You can run the Microsoft Windows Small Business Server 2003 Best Practices Analyzer to verify that there are no problems on your network, domain, or server that is running Windows SBS 2003 that will prevent you from successfully completing the migration process.

The Best Practices Analyzer collects information from the following sources:

  • Active Directory Windows Management Instrumentation (WMI)

  • The registry

  • The Internet Information Services (IIS) metabase

The Best Practices Analyzer checks the following components of Windows SBS 2003:

  • Exchange Server

  • Update Services

  • Network configuration

  • Windows SharePoint Services

  • SQL Server

To use the Best Practices Analyzer to analyze your server

  1. Download and install the Best Practices Analyzer from the Microsoft Web site (http://go.microsoft.com/fwlink/?LinkId=113752).

  2. Click Start, point to All Programs, and then click SBS Best Practices Analyzer Tool.

    noteNote
    You should check for updates before you scan the server.

  3. In the navigation pane, click Start a scan.

  4. In the details pane, type the scan label, and then click Start scanning. The scan label is the name of the scan report, for example “SBS BPA Scan 8Sept2009.”

  5. After the scan finishes, click View a report of this Best Practices scan.

After the Best Practices Analyzer collects and analyzes the information, it presents a list of issues, which are sorted by severity. For each issue, the Analyzer describes the issue that it encounters and it suggests solutions. You can view any of the following three reports types:

 

Report Type Description

List Reports

Displays reports in a one-dimensional list.

Tree Reports

Displays reports in a hierarchical list.

Other Reports

Displays reports such as a Run-Time Log.

To view the description and the solutions for the issue, click the issue in the report. Not all of the issues reported by the Best Practices Analyzer affect the migration, but you should solve as many of the issues as possible to ensure that the migration is successful.

Verify the health of the network

You must prepare for deployment of Windows® Essential Business Server by running the Windows® Essential Business Server Preparation Wizard to determine that your environment meets the technical requirements for Windows EBS. You must also plan for deployment by running the Windows® Essential Business Server Planning Wizard to collect information about the network settings you will use when you install Windows EBS.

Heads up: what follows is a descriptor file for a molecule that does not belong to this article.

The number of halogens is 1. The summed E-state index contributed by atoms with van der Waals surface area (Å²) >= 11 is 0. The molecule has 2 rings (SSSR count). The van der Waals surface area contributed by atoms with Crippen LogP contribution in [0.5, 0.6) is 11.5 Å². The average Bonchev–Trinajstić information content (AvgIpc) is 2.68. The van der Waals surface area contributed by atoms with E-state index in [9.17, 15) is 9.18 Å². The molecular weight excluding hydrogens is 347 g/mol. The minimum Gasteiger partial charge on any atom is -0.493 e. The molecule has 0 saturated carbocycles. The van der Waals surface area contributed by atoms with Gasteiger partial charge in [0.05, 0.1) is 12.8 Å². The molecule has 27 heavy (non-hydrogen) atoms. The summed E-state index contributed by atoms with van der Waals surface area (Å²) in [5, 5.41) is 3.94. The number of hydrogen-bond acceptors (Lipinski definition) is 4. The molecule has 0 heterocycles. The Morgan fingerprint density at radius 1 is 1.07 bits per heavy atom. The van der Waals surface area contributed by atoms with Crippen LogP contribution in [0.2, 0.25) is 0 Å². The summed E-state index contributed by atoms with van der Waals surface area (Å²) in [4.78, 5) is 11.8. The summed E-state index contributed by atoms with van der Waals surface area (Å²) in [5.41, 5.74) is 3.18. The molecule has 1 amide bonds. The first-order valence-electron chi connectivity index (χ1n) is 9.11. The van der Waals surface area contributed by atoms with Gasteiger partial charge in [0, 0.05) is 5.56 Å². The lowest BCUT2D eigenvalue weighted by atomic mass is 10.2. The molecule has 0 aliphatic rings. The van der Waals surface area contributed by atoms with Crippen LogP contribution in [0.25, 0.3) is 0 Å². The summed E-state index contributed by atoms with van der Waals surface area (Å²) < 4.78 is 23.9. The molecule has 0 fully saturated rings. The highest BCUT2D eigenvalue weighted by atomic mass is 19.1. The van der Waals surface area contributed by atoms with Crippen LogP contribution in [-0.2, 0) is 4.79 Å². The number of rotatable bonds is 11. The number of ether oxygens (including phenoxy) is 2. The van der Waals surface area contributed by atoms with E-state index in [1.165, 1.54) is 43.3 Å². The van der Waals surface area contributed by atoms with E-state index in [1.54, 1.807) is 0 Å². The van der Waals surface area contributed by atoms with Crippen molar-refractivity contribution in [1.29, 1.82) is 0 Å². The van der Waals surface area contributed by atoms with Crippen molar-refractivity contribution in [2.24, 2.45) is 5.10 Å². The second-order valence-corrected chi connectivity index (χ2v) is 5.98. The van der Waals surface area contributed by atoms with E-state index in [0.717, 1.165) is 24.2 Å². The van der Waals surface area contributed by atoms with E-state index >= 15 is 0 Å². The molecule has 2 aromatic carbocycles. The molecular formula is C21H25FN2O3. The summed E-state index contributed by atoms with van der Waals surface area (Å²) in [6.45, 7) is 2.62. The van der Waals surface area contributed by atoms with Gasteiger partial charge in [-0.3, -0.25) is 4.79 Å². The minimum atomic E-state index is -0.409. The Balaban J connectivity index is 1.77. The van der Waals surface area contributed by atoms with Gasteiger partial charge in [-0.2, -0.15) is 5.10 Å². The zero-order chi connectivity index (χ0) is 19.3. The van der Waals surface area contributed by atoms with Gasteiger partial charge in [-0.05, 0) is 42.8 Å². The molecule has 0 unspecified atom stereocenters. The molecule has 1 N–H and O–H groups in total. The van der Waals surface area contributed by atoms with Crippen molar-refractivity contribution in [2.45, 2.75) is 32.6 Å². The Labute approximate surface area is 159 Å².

For more information about using the Preparation Wizard and the Planning Wizard, see “Preparation and Planning for Windows Essential Business Server” (http://go.microsoft.com/fwlink/?LinkId=157598).

Optimize Exchange Server and mailboxes

It can take a long time to migrate large Exchange Server mailboxes. It will take less time if you reduce the size of the mailboxes before migration. To help reduce the size of the mailboxes, ask each Microsoft Office Outlook user to do the following:

  • Empty the Deleted Items folder

  • Archive older mail

For additional information about optimizing Exchange Server, see the Exchange Best Practices Analyzer at the Microsoft Web site (http://go.microsoft.com/fwlink/?LinkId=101795).

To empty the Deleted Items folder

  1. In the Microsoft Office Outlook® messaging client, click Tools in the toolbar, and then click Empty “Deleted Items” Folder.

  2. Click Yes on the warning dialog box.

To archive older mail

  1. In Outlook, click File in the toolbar, and then click Archive.

  2. In the Archive dialog box, click the down arrow in the Archive items older than text box.

    noteNote
    You must tell the users what date to select in the calendar that appears.

  3. If you want to make sure that all of the older mail is included, select the Include items with “do not AutoArchive” checked check box.

  4. Click Archive all folders according to the AutoArchive settings at the top of the dialog box.

  5. Click OK.

    In Windows XP, the older mail is moved to the archive.pst file in C:\Documents and Settings\<user name>\Local Settings\Application Data\Microsoft\Outlook folder.

Plan to migrate line-of-business applications

A line-of-business (LOB) application is a critical computer application that is vital to running your business. These include accounting, supply-chain management, and resource-planning applications.

When you plan to migrate your LOB applications, it is important that you consult with the LOB-application provider to determine the appropriate method for migrating the application. You also must locate the media that is used to reinstall the LOB applications on the server that is running Windows EBS. You only need to migrate LOB applications if they are running on the server running Windows SBS 2003.

You can fill in the following table as you collect LOB-application information.

 

Application or general data folder name Path to data Notes